Third Shot Of MRNA COVID-19 Vaccine Helps Immunocompromised
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Haemodialysis patients produce a larger neutralizing antibody response against the Pfizer-BioNTech COVID-19 vaccine versus the Oxford-AstraZeneca vaccine, show laboratory findings published as a Correspondence in The Lancet. Levels of antibodies alone do not predict vaccine effectiveness and researchers are confident that for most, a complete course of either vaccine will still protect against severe disease or death.

It is reported that immunocompromised patients will be prioritised to receive a third dose of vaccine in the autumn, so researchers have submitted their findings to the Joint Committee on Vaccination and Immunisation (JCVI) as evidence of how best to protect this vulnerable group. As part of the study, the research team examined blood samples from 178 patients receiving haemodialysis treatment.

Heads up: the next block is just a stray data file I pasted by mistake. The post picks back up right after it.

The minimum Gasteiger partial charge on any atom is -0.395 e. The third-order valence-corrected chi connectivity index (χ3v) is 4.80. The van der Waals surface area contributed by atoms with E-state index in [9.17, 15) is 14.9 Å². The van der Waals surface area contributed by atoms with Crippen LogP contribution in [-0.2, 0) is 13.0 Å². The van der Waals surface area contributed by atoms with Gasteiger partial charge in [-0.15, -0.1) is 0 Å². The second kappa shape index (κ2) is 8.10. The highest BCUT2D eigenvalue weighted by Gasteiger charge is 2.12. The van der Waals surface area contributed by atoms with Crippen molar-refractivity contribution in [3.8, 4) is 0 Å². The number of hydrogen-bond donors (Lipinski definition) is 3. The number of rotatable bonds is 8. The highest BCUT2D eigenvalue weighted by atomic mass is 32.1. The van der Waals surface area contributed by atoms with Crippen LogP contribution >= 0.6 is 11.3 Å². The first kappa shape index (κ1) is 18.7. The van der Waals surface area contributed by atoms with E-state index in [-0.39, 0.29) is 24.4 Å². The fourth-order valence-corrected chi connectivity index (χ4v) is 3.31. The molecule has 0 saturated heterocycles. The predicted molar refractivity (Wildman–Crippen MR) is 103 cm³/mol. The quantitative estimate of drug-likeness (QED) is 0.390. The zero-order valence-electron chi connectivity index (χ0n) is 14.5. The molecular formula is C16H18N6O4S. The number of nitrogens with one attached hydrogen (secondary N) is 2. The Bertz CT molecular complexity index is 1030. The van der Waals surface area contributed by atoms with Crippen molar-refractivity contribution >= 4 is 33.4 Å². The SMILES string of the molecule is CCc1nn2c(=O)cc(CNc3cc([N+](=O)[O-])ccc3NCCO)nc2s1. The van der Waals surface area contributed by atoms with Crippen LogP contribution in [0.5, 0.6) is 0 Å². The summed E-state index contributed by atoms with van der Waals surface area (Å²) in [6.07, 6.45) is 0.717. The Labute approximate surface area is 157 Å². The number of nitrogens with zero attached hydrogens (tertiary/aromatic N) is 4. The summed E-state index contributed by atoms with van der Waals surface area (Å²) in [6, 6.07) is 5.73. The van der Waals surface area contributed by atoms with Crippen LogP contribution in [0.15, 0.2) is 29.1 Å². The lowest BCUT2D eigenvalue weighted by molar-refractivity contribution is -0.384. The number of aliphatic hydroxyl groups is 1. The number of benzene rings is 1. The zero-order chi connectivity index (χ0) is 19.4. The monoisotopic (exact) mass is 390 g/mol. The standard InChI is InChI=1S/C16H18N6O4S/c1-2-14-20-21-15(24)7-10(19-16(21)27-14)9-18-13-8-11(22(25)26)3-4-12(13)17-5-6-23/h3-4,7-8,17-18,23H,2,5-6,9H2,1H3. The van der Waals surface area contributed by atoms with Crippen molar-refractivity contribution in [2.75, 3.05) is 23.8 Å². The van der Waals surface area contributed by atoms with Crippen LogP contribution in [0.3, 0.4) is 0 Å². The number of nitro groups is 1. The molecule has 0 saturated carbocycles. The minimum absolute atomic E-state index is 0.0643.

The researchers used robust high throughput viral neutralisation assays (laboratory tests), developed at the Crick, to test the ability of antibodies to block entry of the virus into cells, so called 'neutralising antibodies', against different variants of SARS-CoV-2, including Delta. In patients who had not been previously infected with SARS-CoV-2, those who had received the Pfizer-BioNTech mRNA vaccine had six-times higher levels of neutralising antibodies against the Delta variant, compared to those vaccinated with the Oxford-AstraZeneca vaccine.

The levels induced by the mRNA vaccine were comparable to those seen in healthy controls after both vaccine doses. In patients who had evidence of infection prior to vaccination, both vaccines induced detectable levels of neutralising antibodies. These findings suggest that patients who have not been infected with SARS-CoV-2 previously and received the Oxford-AstraZeneca vaccine, would likely benefit from an early third dose of an alternative mRNA vaccine.

"These findings clearly indicate that dialysis patients are unlikely to be adequately protected from the delta variant if they received the AZ vaccine. Researchers believe that this study provides strong evidence to support a third dose of an mRNA vaccine as standard treatment as soon as possible for all immunocompromised patients who potentially remain at risk."